RDataMining slides series on
Introduction to Data Mining with R and Data Import/Export in R
Data Exploration and Visualization with R,
Regression and Classification with R,
Data Clustering with R,
Association Rule Mining with R,
Text Mining with R: Twitter Data Analysis, and
Time Series Analysis and Mining with R
I remember the first time I saw it. It was $10 and I thought to myself: how can a digital coin be worth anything if I can copy it a million times and send it to anyone I want? A useless game. I ignored it.
One year later I noticed it again; it was $100. Maybe I should do some reading...
I remember reading the bitcoin whitepaper, today, the most famous whitepaper in the world. http://nakamotoinstitute.org/bitcoin/
People sometimes joke their "minds are blown", but it's a rare thing when it actually happens. It’s the feeling you get when your conception of the world, of what it is and what it can be, snaps into an irreversibly new configuration. Like an unfolding chessboard or like stumbling out of a famous cave.
At that moment I understood the world would never be the same. and that #bitcoin was a harbinger of the impending reorganization of our civilization.
I’ve seen it written that people never realize when they’re living through great periods of change. That someday readers of history will point back at them and say, if only they had known what was in store for the world. But none of the great paradigm changes of history ever involved the internet.
For the first time in history humans are living through a paradigm change as members of a global hivemind. And of course, the hivemind IS the paradigm change; for the first time we can be conscious of the turning of the Wheel. https://knovigator.com/quests/key/civilizational-changes-that-will-upend-your-life-77468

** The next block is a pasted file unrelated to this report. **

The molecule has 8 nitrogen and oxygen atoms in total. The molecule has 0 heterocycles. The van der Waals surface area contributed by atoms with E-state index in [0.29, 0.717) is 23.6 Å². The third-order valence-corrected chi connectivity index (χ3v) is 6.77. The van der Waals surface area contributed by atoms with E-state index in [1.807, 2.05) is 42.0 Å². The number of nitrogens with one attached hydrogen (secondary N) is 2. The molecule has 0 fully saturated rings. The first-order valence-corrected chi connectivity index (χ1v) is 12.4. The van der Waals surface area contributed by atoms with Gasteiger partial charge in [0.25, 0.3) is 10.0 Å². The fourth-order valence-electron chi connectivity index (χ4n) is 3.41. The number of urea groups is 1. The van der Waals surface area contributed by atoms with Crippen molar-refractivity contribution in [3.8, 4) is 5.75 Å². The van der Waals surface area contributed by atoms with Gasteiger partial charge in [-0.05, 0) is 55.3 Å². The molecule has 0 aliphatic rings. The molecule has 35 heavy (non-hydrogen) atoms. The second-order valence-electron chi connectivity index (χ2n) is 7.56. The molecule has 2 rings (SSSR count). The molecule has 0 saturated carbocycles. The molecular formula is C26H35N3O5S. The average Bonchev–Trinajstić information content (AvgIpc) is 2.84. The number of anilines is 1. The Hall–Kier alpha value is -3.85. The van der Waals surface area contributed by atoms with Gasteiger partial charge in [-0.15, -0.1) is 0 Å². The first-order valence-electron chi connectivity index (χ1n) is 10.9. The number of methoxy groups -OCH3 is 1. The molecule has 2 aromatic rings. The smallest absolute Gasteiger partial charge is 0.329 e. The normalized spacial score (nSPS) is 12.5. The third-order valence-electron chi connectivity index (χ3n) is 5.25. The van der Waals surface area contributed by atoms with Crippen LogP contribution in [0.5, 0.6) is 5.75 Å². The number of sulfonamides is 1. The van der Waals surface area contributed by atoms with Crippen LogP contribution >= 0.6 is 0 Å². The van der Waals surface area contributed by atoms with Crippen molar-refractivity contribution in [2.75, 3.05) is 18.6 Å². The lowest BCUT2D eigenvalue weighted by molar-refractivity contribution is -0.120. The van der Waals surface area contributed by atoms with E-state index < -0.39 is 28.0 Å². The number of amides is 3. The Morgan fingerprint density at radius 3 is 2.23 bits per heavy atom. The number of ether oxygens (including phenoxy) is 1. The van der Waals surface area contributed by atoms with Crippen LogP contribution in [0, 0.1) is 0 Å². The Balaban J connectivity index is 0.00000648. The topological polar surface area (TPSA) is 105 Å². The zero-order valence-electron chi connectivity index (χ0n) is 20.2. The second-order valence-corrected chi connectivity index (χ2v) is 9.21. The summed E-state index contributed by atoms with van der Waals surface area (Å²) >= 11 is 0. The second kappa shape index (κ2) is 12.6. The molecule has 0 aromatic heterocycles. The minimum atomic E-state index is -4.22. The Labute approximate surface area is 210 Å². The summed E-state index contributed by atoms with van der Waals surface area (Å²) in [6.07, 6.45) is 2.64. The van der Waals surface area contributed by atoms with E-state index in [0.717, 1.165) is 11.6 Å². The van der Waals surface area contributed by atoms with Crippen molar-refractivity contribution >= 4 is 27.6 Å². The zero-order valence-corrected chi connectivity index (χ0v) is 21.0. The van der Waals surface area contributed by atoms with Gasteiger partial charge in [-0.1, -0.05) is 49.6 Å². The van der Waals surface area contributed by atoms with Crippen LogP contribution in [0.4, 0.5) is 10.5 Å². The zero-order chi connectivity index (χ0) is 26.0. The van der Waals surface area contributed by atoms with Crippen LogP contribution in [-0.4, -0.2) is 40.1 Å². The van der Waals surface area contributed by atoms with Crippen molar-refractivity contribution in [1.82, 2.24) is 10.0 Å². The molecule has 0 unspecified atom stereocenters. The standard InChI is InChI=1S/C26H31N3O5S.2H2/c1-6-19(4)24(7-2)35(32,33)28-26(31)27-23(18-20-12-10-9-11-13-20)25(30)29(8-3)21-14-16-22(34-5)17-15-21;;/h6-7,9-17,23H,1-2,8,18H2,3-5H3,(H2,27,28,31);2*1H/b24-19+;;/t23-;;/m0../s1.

If the internet is our civilization’s brain, then #bitcoin is its heart because #bitcoin is all about measuring that which we desire.
The internet is the globalization and disintermediation of communication networks, #bitcoin is the globalization and disintermediation of money.
My first realization was that bitcoin was not a “coin” at all. It was simply a ledger of accounts. Names with numbers next to them.
Just like the ledger your bank holds.
Alice: $100. Bob: $50.
Just as with your digital dollars when you send bitcoin you are really sending a message that says: update your account.
Alice send $5 to Bob.
Alice: $95. Bob: $55.
The truth about money is that once you have the ledger you don’t need the “coin”. You can see this is true by emptying your pockets of the cash you have and then compare that to the amount of money in your bank account.
Money has never been about the sea shells, silver, gold, or paper. Those were just measuring tools. Money has always been about information. Information about how much Value we were storing and sending. Everything we’ve ever used as money was a proxy for stored and transmitted Value measured in the most convenient way available at the time.
The paper dollar is a measuring tool. The amount of paper you have informs others about the amount of Value you hold (denominated in that paper). The moment we had a trusted place to digitally record that information we largely stopped holding the paper. As soon as we had a trusted way to “send” that Value, ie. update our information, we largely stopped trading the paper. It’s just not as convenient.
Trust. Until #bitcoin it’s not something I every really thought about too much. It seems so abstract. But this abstract concept is the scaffolding on which our civilization is draped. It’s the reason we pay taxes, the reason we have a military, the reason we have banks. All of these institutions, all of this energy, just so we can be sure that the worthless paper in our wallets, or the ephemeral numbers in our bank accounts, actually represent something of value; something that can be used to trade for food to eat, or a car to drive to work.
Without this collective trust in our institutions the paper is just paper. The numbers are just numbers. No one would trade food for them, or a car. When we receive this paper we trust that someone in the future will take it from us or that we will pay taxes with it.